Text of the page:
✨ Turn on MAC address filtering.
This setting will allow you to restrict devices connecting to your home network, giving permission only to those you registered. In such a way, you can enable additional security measures for your network.
🧱 Enable Firewall.
Most wifi routers have in-built firewalls, but sometimes they can be turned off. Make sure you have one in place and it's not disabled. Firewalls protect against network attacks from threat actors.
🏠 Place your router in the center of your home.
An obvious thing to do. If any hacker doesn't have access to your wifi router signal, they can't attack you by intercepting the signal. Don't place your router near windows or doors and make threat actors' life easier.
🔁 Regularly update the router firmware.
While some routers have the auto-update feature - most of them won't, so make sure your router firmware is updated. Because if there's any vulnerability found, threat actors will likely try to exploit it.
🔕 Hide your network from being seen by everyone.
You can use a unique feature to help you hide your network from people in the surrounding area. Changing your network's default name will make it harder for threat actors to hack into your network. Because every router has assigned by the manufacturer its SSID (Service Set identifier) and you can change it and make your network invisible.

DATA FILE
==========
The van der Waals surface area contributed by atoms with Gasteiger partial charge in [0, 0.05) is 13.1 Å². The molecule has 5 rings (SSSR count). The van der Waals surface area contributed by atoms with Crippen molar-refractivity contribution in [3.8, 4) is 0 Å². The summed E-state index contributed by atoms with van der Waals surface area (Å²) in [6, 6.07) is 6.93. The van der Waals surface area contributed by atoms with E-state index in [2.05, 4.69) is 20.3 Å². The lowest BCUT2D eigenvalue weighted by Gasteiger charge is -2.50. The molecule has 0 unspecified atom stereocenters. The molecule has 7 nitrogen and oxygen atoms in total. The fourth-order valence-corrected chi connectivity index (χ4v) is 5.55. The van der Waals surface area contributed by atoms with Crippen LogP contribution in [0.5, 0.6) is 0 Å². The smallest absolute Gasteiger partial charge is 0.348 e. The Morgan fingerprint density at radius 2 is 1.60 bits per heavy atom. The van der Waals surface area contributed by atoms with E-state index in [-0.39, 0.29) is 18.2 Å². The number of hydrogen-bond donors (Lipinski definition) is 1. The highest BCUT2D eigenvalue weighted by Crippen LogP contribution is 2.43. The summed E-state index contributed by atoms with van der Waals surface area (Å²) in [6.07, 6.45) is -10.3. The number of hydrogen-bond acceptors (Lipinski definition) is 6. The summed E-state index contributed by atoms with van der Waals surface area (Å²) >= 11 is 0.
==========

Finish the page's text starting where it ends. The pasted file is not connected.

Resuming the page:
❗ Don't use the default password and username.
Just saying that anything default can be easily looked up on the internet, and that's the first thing that threat actors will try to do. So be creative and make up your complex and strong password that no one outside your network will easily guess. The same goes for username - also, don't make it something obvious. A quick reminder that your strong password should consist of letters of all registers, numbers, and various characters.
Known attacks on WEP & WPA protocols
Both WEP and WPA are not invulnerable, even when we talk about the latest WPA revision. WEP though is worse by orders of magnitude, as it was bad back in early ‘00s, leave alone modern times. Let’s check out the most widespread approaches, beginning with WEP.
As WEP is not even supported by modern network routers, all the dangers and attacks related to this security technology are now historical legacy. Still, reviewing these attack vectors are important for understanding how network attacks were developing as the attack vector.
Due to the extremely poor strength of ciphering applied by WEP, it was pretty easy to eavesdrop on a Wi-Fi network protected with this protocol. Using special software, like an infamous aircrack-ng, it will not take long to retrieve the RC4 key, effectively allowing the threat actor to read any data sent through the router.